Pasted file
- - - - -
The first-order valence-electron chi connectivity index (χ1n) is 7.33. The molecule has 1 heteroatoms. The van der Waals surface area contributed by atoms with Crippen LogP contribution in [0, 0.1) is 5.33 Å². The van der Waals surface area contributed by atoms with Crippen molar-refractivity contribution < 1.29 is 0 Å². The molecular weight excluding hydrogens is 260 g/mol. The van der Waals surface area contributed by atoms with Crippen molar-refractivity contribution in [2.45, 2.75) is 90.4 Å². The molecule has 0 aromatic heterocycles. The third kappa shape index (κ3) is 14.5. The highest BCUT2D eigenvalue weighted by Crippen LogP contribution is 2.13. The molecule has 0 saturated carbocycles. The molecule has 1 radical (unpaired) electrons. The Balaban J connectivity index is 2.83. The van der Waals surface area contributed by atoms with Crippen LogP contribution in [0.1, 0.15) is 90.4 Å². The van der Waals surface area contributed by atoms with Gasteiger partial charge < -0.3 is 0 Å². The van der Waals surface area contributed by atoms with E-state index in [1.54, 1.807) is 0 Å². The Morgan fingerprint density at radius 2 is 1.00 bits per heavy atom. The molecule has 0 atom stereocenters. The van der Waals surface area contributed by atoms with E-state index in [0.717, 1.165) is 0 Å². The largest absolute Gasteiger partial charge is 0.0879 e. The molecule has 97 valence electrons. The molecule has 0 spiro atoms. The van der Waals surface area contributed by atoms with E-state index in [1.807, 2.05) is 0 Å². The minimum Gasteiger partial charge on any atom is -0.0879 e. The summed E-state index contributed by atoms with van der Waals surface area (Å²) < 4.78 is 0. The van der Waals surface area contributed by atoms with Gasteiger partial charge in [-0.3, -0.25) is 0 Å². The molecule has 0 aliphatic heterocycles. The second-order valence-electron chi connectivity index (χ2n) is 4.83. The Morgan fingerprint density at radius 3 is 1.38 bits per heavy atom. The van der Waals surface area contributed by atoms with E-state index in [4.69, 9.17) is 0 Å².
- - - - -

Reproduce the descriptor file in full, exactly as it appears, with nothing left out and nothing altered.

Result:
The first-order valence-electron chi connectivity index (χ1n) is 7.33. The molecule has 1 heteroatoms. The van der Waals surface area contributed by atoms with Crippen LogP contribution in [0, 0.1) is 5.33 Å². The van der Waals surface area contributed by atoms with Crippen molar-refractivity contribution < 1.29 is 0 Å². The molecular weight excluding hydrogens is 260 g/mol. The van der Waals surface area contributed by atoms with Crippen molar-refractivity contribution in [2.45, 2.75) is 90.4 Å². The molecule has 0 aromatic heterocycles. The third kappa shape index (κ3) is 14.5. The highest BCUT2D eigenvalue weighted by Crippen LogP contribution is 2.13. The molecule has 0 saturated carbocycles. The molecule has 1 radical (unpaired) electrons. The Balaban J connectivity index is 2.83. The van der Waals surface area contributed by atoms with Crippen LogP contribution in [0.1, 0.15) is 90.4 Å². The van der Waals surface area contributed by atoms with Gasteiger partial charge < -0.3 is 0 Å². The van der Waals surface area contributed by atoms with E-state index in [1.54, 1.807) is 0 Å². The Morgan fingerprint density at radius 2 is 1.00 bits per heavy atom. The molecule has 0 atom stereocenters. The van der Waals surface area contributed by atoms with E-state index in [0.717, 1.165) is 0 Å². The largest absolute Gasteiger partial charge is 0.0879 e. The molecule has 97 valence electrons. The molecule has 0 spiro atoms. The van der Waals surface area contributed by atoms with E-state index in [1.807, 2.05) is 0 Å². The minimum Gasteiger partial charge on any atom is -0.0879 e. The summed E-state index contributed by atoms with van der Waals surface area (Å²) < 4.78 is 0. The van der Waals surface area contributed by atoms with Gasteiger partial charge in [-0.3, -0.25) is 0 Å². The molecule has 0 aliphatic heterocycles. The second-order valence-electron chi connectivity index (χ2n) is 4.83. The Morgan fingerprint density at radius 3 is 1.38 bits per heavy atom. The van der Waals surface area contributed by atoms with E-state index in [4.69, 9.17) is 0 Å².